WSU Tri-Cities named winner of Inclusive Energy Innovation Prize

By Lacey Desserault

The United States Department of Energy (DOE) named Washington State University Tri-Cities a grand-prize winner in the final phase of the Inclusive Energy Innovation Prize. As one of six winners, WSU Tri-Cities was awarded $250,000 to continue its Empowering the Future Energy Workforce plan, which includes developing an energy and environment certificate that will prepare students to join the next generation of clean energy leaders and thinkers.  

This first-of-its-kind competition aims to further climate and environmental justice during the transition to a net-zero-carbon economy by directly funding disadvantaged communities. By investing in ground-up approaches toward a more equitable clean energy future, the prize seeks to assist chronically underserved communities. This prize is the first of the American Made challenges in response to the White House’s Justice40 initiative.  

WSU Tri-Cities’ prize-winning plan incorporates student involvement through the development of the Clean Energy Ambassadors Network. The program seeks to increase retention and empowerment for Latine students pursuing careers in energy through the creation of an energy and environment certificate. After submitting a winning impact plan in phase one last year, the WSU Tri-Cities team presented their progress and future plans to a panel of expert reviewers during a two-day event, Presenting Impact Through Communities at Home (PITCH), held at the U.S. Department of Energy’s National Renewable Energy Laboratory in Golden, Colorado. The competition was fierce, with teams consisting of non-profit organizations, higher education institutions, and startups.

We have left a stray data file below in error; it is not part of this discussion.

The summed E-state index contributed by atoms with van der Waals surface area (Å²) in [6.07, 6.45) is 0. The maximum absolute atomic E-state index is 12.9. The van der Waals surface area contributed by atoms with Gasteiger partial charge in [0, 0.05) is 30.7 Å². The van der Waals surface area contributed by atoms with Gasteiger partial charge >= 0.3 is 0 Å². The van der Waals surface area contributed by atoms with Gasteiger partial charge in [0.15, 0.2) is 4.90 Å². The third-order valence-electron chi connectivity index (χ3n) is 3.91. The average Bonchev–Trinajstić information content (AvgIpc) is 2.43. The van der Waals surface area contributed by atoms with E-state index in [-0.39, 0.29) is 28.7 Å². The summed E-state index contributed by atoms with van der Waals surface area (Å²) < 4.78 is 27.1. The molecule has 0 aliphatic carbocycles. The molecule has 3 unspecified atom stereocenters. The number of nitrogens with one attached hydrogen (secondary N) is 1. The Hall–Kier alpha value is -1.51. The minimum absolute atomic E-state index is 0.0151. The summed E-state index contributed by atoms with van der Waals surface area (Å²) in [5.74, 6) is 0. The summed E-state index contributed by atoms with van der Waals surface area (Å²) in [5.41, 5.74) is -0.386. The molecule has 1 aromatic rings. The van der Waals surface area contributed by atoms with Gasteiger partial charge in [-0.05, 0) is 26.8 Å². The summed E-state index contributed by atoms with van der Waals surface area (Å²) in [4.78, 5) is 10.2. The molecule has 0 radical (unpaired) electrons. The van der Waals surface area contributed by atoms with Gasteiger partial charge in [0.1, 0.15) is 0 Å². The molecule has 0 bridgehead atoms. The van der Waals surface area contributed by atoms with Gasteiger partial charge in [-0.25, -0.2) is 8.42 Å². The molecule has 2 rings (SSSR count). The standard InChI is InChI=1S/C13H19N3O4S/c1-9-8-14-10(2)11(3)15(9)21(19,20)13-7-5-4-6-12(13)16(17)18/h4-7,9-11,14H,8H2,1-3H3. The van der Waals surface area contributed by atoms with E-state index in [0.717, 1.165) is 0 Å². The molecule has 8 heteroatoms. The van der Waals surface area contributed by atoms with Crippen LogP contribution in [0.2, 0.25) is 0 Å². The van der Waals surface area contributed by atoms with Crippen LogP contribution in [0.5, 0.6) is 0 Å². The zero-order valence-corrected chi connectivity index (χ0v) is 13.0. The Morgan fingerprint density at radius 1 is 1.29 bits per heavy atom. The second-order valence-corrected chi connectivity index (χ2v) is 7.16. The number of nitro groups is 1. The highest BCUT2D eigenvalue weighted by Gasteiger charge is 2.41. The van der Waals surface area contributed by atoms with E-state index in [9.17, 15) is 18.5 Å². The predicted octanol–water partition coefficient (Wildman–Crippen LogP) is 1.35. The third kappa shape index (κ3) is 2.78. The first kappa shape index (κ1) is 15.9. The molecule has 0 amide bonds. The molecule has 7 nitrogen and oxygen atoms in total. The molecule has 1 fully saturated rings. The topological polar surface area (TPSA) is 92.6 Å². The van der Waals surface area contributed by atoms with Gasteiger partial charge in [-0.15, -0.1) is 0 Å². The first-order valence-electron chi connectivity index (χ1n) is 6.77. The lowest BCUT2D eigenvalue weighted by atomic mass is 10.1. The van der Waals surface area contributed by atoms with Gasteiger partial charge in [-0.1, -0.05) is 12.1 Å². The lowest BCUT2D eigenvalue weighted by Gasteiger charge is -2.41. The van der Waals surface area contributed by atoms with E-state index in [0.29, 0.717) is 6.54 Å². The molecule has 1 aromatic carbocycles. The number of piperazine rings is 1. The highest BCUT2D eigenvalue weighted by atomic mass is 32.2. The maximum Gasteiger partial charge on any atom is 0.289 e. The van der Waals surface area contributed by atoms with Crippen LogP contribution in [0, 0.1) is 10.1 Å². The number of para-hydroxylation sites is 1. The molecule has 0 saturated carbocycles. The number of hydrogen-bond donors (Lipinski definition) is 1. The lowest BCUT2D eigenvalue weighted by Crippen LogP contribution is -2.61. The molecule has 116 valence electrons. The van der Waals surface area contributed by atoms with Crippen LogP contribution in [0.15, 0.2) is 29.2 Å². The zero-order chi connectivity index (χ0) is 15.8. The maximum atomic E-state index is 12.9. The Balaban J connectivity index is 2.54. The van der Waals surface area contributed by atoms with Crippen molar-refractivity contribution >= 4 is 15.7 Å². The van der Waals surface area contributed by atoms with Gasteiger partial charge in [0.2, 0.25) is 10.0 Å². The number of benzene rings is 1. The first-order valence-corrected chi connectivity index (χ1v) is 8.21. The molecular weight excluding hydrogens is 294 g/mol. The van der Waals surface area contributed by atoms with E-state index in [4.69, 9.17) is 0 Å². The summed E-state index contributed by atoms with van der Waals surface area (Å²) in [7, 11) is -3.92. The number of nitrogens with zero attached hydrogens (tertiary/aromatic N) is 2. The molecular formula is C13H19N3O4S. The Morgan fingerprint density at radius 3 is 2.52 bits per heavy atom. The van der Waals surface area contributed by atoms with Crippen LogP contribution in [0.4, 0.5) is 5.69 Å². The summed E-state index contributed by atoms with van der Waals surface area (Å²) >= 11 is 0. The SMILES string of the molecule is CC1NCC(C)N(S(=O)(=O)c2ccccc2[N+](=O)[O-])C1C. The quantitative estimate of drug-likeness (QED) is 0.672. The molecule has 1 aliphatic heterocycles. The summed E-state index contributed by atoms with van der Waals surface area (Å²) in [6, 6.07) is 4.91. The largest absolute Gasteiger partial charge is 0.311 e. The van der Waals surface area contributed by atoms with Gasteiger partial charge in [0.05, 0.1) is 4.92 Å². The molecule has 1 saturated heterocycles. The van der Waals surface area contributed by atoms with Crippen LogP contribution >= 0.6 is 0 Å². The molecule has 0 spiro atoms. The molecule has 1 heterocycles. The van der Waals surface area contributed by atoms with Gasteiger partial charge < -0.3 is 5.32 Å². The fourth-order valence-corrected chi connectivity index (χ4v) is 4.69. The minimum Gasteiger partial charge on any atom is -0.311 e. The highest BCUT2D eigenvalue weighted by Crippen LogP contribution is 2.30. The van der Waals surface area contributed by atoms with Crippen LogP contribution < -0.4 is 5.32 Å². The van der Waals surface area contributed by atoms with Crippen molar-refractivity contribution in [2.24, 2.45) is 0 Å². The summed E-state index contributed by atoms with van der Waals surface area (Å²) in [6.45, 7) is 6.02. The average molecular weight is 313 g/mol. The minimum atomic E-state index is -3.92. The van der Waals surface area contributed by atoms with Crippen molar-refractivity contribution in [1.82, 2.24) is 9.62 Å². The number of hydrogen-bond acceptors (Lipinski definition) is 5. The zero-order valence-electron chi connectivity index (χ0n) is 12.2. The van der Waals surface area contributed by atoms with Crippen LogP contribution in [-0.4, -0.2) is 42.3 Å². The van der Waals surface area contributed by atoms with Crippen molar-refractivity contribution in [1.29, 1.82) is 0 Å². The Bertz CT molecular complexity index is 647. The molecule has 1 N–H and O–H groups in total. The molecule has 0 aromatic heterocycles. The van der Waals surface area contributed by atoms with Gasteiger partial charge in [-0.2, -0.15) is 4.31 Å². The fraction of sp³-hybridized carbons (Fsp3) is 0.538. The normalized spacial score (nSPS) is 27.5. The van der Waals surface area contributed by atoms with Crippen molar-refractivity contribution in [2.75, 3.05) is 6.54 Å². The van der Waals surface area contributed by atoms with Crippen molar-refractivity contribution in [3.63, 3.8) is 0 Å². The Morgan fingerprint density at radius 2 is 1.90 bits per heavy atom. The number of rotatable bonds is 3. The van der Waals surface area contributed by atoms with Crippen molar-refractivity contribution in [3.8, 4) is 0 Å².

Jillian Cadwell, research associate in the School of Engineering and Applied Sciences and co-lead of the program was thrilled to receive the final prize, which will allow for future growth of the program. “Our goal for this program is for these future professionals to contribute their expertise, cultural wealth and leadership to the research, inquiry and development around clean energy and climate innovation solutions,” she said. “This prize money will help us do just that.” 

A portion of the prize money will continue to help establish the Institute for Northwest Energy Futures in developing industry partnerships for energy systems research and fostering community discussions for policy development.  

“The Inclusive Energy Innovation Prize is central to the campus strategy of serving our students, half of whom are students of color and first generation, by preparing them for jobs in a clean energy economy and addressing environmental justice issues in disadvantaged communities,” said Sandra Haynes, chancellor of WSU Tri-Cities. “This strategy is rooted in the campus and region’s vision for leadership in a decarbonized future and is a key part of the new Institute for Northwest Energy Futures which is focused on a systems integration view of clean energy.  The prize will enable this work to be fully integrated into our curriculum serving students and their communities well into the future.” 

Kate McAteer, vice chancellor of academic and student affairs and a co-lead of the program said, “This prize will position WSU Tri-Cities as a leader in the educational space for climate justice and helps empower underserved students.” 

In addition to Cadwell, McAteer and Haynes, the grant team consisted of Paul Carlisle, adjunct professor entrepreneur in residence; and Raul Contreras and Martin Valdez Torres from the Tri-Cities Hispanic Chamber of Commerce.  

The WSU/Pacific Northwest National Laboratory’s Advanced Grid Institute and Energy Northwest collaborated with the team during the process to represent the university’s local industry partnerships.  

Learn more about the WSU Tri-Cities’ Inclusive Energy Innovation Prize.